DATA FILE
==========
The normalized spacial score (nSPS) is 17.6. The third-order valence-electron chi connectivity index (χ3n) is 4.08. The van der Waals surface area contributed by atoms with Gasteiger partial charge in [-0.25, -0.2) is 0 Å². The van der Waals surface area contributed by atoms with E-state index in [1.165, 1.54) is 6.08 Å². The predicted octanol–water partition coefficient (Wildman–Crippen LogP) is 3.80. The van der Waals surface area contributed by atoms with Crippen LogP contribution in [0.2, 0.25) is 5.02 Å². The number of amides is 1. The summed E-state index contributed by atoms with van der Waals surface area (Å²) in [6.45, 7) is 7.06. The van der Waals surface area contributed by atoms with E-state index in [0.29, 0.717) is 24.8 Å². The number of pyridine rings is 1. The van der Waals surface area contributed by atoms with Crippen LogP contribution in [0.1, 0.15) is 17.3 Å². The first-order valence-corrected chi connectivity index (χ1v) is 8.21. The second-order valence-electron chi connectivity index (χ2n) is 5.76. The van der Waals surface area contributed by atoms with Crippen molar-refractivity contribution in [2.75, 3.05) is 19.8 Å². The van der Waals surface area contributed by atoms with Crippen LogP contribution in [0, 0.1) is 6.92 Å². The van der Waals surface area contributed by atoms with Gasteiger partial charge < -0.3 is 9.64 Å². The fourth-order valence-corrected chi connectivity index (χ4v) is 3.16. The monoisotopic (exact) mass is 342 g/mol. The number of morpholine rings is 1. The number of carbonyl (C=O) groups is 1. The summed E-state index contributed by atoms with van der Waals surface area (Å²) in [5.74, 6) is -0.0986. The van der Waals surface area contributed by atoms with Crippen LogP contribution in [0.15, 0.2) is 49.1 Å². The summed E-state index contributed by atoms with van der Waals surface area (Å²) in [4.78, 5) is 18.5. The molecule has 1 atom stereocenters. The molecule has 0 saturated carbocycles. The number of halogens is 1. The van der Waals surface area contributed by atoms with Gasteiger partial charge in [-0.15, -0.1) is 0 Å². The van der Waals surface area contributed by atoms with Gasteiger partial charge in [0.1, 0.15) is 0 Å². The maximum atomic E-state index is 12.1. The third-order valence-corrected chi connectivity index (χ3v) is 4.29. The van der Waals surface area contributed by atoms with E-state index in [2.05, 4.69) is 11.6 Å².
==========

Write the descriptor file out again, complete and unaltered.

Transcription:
The normalized spacial score (nSPS) is 17.6. The third-order valence-electron chi connectivity index (χ3n) is 4.08. The van der Waals surface area contributed by atoms with Gasteiger partial charge in [-0.25, -0.2) is 0 Å². The van der Waals surface area contributed by atoms with E-state index in [1.165, 1.54) is 6.08 Å². The predicted octanol–water partition coefficient (Wildman–Crippen LogP) is 3.80. The van der Waals surface area contributed by atoms with Crippen LogP contribution in [0.2, 0.25) is 5.02 Å². The number of amides is 1. The summed E-state index contributed by atoms with van der Waals surface area (Å²) in [6.45, 7) is 7.06. The van der Waals surface area contributed by atoms with E-state index in [0.29, 0.717) is 24.8 Å². The number of pyridine rings is 1. The van der Waals surface area contributed by atoms with Crippen LogP contribution in [0.1, 0.15) is 17.3 Å². The first-order valence-corrected chi connectivity index (χ1v) is 8.21. The second-order valence-electron chi connectivity index (χ2n) is 5.76. The van der Waals surface area contributed by atoms with Crippen molar-refractivity contribution in [2.75, 3.05) is 19.8 Å². The van der Waals surface area contributed by atoms with Crippen LogP contribution in [0, 0.1) is 6.92 Å². The van der Waals surface area contributed by atoms with Gasteiger partial charge < -0.3 is 9.64 Å². The fourth-order valence-corrected chi connectivity index (χ4v) is 3.16. The monoisotopic (exact) mass is 342 g/mol. The number of morpholine rings is 1. The number of carbonyl (C=O) groups is 1. The summed E-state index contributed by atoms with van der Waals surface area (Å²) in [5.74, 6) is -0.0986. The van der Waals surface area contributed by atoms with Crippen LogP contribution in [0.15, 0.2) is 49.1 Å². The summed E-state index contributed by atoms with van der Waals surface area (Å²) in [4.78, 5) is 18.5. The molecule has 1 atom stereocenters. The molecule has 0 saturated carbocycles. The number of halogens is 1. The van der Waals surface area contributed by atoms with Gasteiger partial charge in [-0.15, -0.1) is 0 Å². The van der Waals surface area contributed by atoms with Gasteiger partial charge in [0.1, 0.15) is 0 Å². The maximum atomic E-state index is 12.1. The third-order valence-corrected chi connectivity index (χ3v) is 4.29. The van der Waals surface area contributed by atoms with E-state index in [2.05, 4.69) is 11.6 Å².